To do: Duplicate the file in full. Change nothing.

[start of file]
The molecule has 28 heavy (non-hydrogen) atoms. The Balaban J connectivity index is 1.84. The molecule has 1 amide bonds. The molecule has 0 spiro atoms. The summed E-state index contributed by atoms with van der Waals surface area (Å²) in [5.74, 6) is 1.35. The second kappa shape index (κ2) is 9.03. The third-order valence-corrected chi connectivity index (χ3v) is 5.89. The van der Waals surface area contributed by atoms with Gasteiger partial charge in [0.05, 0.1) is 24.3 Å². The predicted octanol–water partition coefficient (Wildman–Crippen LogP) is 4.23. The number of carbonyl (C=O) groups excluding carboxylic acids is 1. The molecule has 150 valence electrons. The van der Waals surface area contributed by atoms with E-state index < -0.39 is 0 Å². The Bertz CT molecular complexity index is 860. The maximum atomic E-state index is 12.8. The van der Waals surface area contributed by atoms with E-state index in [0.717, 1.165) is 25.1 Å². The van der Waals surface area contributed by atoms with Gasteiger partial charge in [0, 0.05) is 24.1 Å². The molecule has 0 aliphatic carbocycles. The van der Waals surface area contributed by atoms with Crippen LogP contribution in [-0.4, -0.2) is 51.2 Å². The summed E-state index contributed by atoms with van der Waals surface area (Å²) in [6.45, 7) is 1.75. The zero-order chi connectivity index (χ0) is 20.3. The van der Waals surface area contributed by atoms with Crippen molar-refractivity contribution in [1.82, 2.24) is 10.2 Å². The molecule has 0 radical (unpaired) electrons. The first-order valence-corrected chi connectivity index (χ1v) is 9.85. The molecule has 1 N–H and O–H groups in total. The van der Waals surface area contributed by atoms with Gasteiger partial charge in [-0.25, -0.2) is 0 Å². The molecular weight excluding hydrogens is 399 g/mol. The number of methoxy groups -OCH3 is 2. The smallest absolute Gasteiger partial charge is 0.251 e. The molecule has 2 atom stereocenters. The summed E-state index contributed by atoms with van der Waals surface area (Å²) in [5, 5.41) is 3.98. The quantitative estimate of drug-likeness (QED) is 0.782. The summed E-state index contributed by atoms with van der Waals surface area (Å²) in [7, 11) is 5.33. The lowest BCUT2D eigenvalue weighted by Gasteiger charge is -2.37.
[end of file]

The molecule has 28 heavy (non-hydrogen) atoms. The Balaban J connectivity index is 1.84. The molecule has 1 amide bonds. The molecule has 0 spiro atoms. The summed E-state index contributed by atoms with van der Waals surface area (Å²) in [5.74, 6) is 1.35. The second kappa shape index (κ2) is 9.03. The third-order valence-corrected chi connectivity index (χ3v) is 5.89. The van der Waals surface area contributed by atoms with Gasteiger partial charge in [0.05, 0.1) is 24.3 Å². The predicted octanol–water partition coefficient (Wildman–Crippen LogP) is 4.23. The number of carbonyl (C=O) groups excluding carboxylic acids is 1. The molecule has 150 valence electrons. The van der Waals surface area contributed by atoms with E-state index < -0.39 is 0 Å². The Bertz CT molecular complexity index is 860. The maximum atomic E-state index is 12.8. The van der Waals surface area contributed by atoms with E-state index in [0.717, 1.165) is 25.1 Å². The van der Waals surface area contributed by atoms with Gasteiger partial charge in [0, 0.05) is 24.1 Å². The molecule has 0 aliphatic carbocycles. The van der Waals surface area contributed by atoms with Crippen LogP contribution in [-0.4, -0.2) is 51.2 Å². The summed E-state index contributed by atoms with van der Waals surface area (Å²) in [6.45, 7) is 1.75. The zero-order chi connectivity index (χ0) is 20.3. The van der Waals surface area contributed by atoms with Crippen molar-refractivity contribution in [1.82, 2.24) is 10.2 Å². The molecule has 0 radical (unpaired) electrons. The first-order valence-corrected chi connectivity index (χ1v) is 9.85. The molecule has 1 N–H and O–H groups in total. The van der Waals surface area contributed by atoms with Gasteiger partial charge in [-0.25, -0.2) is 0 Å². The molecular weight excluding hydrogens is 399 g/mol. The number of methoxy groups -OCH3 is 2. The smallest absolute Gasteiger partial charge is 0.251 e. The molecule has 2 atom stereocenters. The summed E-state index contributed by atoms with van der Waals surface area (Å²) in [5, 5.41) is 3.98. The quantitative estimate of drug-likeness (QED) is 0.782. The summed E-state index contributed by atoms with van der Waals surface area (Å²) in [7, 11) is 5.33. The lowest BCUT2D eigenvalue weighted by Gasteiger charge is -2.37.